Saint Croix Island, Maine
Saint Croix Island, long known to locals as Dochet Island, is a small uninhabited island in Maine near the mouth of the Saint Croix River that forms part of the Canada–United States border separating Maine from New Brunswick. The island is in the heart of the traditional lands of the Passamaquoddy people who, according to oral tradition, used it to store food away from the dangers of mainland animals; the island was the site of an early attempt at French colonization by Pierre Dugua, Sieur de Mons in 1604. In 1984 it was designated by the United States Congress as Saint Croix Island International Historic Site. There is no public access to the island, but there is a visitor contact station on the U. S. a display on the Canadian mainland opposite the island. The 6.5 acre island measures 200 yd long by 100 yd wide, is located 4 mi upstream from the mouth of the river on Passamaquoddy Bay. The Passamaquoddy Nation, who had lived around and used the island for numerous centuries before European discovery used several names for the island including Muttoneguis, Muttoneguamus and Metnegwis.
"Captain Nicola Anawan, 67 years old, said the Indians called the Magaguadavic the St. Croix, because there was a cross put up there by the French, the whole river was called St. Croix when he was a boy, did not know that the Scoudiac was called St. Croix; the two islands on this side of Devil's Head are called Muttoneguis and Aluttonegwenish, a great and little island, where was a store to deposit things." St. Croix became known as Bone Island in the 18th century after many of the graves were exposed by erosion. Twenty-three sets of remains were removed in 1969 and subsequently reburied in 2003. Analysis showed that many of them had indications of scurvy, confirming the cause of the deaths described by Champlain. One skull showed signs of having been autopsied, which Champlain wrote that he had ordered to try to discover the cause of their illness; the island was neutral territory in the War of 1812, leading it to be sometimes called Neutral Island. Named by the French, Ile Ste-Croix, the island has been called Demont's Island, Doucett Island, Docea's Island, which became Dochet Island.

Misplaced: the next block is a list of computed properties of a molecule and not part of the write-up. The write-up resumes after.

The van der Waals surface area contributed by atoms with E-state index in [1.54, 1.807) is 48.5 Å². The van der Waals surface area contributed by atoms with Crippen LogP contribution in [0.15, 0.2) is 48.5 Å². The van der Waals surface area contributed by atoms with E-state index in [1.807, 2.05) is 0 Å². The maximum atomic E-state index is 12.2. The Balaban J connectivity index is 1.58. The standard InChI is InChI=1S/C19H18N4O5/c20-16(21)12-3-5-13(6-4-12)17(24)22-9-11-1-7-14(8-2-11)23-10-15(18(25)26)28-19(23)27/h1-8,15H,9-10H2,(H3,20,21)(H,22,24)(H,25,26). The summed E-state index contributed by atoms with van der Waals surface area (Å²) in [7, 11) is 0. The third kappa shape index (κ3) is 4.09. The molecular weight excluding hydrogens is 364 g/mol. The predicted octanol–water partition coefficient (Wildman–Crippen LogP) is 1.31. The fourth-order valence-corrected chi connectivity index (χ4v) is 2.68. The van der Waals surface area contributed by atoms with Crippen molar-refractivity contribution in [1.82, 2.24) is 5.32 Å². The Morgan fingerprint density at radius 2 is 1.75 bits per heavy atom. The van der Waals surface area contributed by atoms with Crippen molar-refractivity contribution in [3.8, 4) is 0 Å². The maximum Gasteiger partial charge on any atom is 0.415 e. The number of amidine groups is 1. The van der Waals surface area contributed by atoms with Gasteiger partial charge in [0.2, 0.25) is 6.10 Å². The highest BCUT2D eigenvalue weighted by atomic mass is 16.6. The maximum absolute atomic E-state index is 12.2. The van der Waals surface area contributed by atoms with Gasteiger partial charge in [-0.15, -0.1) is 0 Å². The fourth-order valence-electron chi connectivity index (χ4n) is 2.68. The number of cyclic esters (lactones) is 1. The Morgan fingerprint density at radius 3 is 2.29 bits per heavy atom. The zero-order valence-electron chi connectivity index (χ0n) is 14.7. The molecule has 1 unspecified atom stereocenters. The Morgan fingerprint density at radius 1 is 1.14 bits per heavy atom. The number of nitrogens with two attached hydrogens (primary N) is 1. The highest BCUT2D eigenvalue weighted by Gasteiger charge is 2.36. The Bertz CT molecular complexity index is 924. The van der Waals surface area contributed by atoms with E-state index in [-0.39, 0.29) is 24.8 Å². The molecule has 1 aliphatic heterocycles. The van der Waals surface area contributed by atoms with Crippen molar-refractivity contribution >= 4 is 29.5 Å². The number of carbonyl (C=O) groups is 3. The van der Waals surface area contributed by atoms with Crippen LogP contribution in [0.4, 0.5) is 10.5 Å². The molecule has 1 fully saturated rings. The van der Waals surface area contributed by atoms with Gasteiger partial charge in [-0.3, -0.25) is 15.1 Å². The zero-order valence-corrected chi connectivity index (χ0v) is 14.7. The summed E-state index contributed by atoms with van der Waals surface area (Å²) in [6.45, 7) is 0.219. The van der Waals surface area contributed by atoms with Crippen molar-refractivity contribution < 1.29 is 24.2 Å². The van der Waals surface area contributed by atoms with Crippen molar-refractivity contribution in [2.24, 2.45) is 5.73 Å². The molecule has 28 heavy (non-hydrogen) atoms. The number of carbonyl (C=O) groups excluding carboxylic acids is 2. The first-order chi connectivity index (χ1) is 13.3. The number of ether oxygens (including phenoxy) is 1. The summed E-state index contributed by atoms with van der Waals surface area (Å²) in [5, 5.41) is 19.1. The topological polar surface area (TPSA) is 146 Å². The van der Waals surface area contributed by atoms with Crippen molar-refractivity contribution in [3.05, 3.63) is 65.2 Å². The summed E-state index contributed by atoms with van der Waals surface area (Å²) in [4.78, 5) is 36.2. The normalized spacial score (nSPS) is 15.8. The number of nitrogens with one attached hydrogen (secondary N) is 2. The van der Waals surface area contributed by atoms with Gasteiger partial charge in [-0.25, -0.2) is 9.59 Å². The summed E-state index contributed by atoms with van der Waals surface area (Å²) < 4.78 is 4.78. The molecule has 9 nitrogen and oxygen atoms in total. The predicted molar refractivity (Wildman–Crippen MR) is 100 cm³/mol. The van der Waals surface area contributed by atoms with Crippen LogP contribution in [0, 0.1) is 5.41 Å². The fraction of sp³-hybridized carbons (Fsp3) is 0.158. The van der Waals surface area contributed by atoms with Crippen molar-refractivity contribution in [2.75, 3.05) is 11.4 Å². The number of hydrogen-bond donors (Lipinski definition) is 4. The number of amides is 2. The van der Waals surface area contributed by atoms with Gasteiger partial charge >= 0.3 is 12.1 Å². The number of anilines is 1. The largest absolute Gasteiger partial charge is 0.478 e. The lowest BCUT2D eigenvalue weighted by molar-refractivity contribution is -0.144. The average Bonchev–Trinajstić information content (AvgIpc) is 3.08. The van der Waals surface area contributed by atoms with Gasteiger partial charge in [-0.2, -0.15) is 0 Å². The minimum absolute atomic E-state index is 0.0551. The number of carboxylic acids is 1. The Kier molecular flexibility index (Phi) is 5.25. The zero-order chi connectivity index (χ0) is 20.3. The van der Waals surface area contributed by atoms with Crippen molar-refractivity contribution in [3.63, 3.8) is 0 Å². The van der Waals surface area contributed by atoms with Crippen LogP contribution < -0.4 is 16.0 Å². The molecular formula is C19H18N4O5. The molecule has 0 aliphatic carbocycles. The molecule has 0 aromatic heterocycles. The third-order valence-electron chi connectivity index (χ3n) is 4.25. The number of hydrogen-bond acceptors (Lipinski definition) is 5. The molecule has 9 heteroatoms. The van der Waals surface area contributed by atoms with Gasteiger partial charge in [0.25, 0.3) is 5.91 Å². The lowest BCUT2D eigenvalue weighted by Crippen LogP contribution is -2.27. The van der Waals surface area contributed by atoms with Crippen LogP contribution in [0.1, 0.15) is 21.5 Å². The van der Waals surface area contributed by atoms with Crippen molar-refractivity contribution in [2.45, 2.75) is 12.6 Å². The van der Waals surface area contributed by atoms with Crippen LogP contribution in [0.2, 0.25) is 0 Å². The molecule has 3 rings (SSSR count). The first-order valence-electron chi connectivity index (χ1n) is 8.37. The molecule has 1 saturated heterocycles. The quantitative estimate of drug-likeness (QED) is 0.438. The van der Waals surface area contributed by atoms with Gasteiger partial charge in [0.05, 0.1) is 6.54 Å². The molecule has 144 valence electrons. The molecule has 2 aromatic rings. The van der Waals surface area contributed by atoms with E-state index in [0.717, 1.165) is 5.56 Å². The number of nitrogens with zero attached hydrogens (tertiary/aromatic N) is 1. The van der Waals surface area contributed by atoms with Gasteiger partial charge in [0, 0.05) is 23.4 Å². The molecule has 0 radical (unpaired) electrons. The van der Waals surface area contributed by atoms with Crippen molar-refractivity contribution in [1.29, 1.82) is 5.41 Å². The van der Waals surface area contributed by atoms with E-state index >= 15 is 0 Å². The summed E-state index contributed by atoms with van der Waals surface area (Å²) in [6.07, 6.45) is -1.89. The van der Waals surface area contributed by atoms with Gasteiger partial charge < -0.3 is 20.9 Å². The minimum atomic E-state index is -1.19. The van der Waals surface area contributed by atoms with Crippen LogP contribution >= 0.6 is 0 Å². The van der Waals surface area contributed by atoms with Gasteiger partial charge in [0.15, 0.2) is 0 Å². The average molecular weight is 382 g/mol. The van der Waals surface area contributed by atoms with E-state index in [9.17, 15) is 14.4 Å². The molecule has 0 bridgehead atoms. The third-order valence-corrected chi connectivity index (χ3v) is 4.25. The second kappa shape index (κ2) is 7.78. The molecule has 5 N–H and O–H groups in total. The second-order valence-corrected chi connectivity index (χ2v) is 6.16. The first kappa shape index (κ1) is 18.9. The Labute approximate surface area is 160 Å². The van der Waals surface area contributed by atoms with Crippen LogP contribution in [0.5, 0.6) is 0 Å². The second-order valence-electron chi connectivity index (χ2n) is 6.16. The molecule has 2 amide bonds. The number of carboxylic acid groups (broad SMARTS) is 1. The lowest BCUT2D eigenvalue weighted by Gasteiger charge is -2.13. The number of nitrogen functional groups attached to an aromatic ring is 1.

French noble Pierre Dugua, Sieur de Mons, established a settlement on Saint Croix Island in June 1604 under the authority of Henry IV, King of France. This outpost was one of the first attempts by France at year-round colonization in the territory they called l'Acadie. Earlier attempts at Charlesbourg-Royal in 1541 by Jacques Cartier, at Sable Island in 1598 by Marquis de La Roche-Mesgouez, at Tadoussac, Quebec in 1600 by François Gravé Du Pont, had failed. Cartographer Samuel de Champlain was part of the Dugua expedition and settlement on the small river island in 1604. During the first winter there more than half the settlers had perished due to a "land-sickness" believed to be scurvy; the following spring and François Gravé Du Pont moved the settlement to a new location on the southern shore of the Bay of Fundy Champlain had found during a shoreline reconnaissance there for a more suitable site. Called Port-Royal, it became the first permanent European settlement in New France. In 1607 Champlain left for France, never to return to Acadia again.
However, In 1608, Champlain set sail in his third voyage from France to establish a settlement on a site on the Saint Lawrence River that became Québec. In October 1613, after having burned the French mission at Mount Desert Island, Samuel Argall went on to burn the old French buildings that remained on Sainte-Croix before he moved on to raid Port Royal. During a boundary dispute between Britain and the U. S. in 1797, the island was deemed to be under U. S. sovereignty by a survey of the river which determined it to be on the western side of its main channel. Canada issued a nationally circulating twenty-five cent piece in 2004 that commemorated the island and the beginnings of Acadia there; the United States Congress designated the island Saint Croix Island National Monument in 1949. The monument was listed on the National Register of Historic Places on October 15, 1966, it was given its current International Historic Site designation by Congress on September 25, 1984, unique in the national park systems of both the United States and Canada.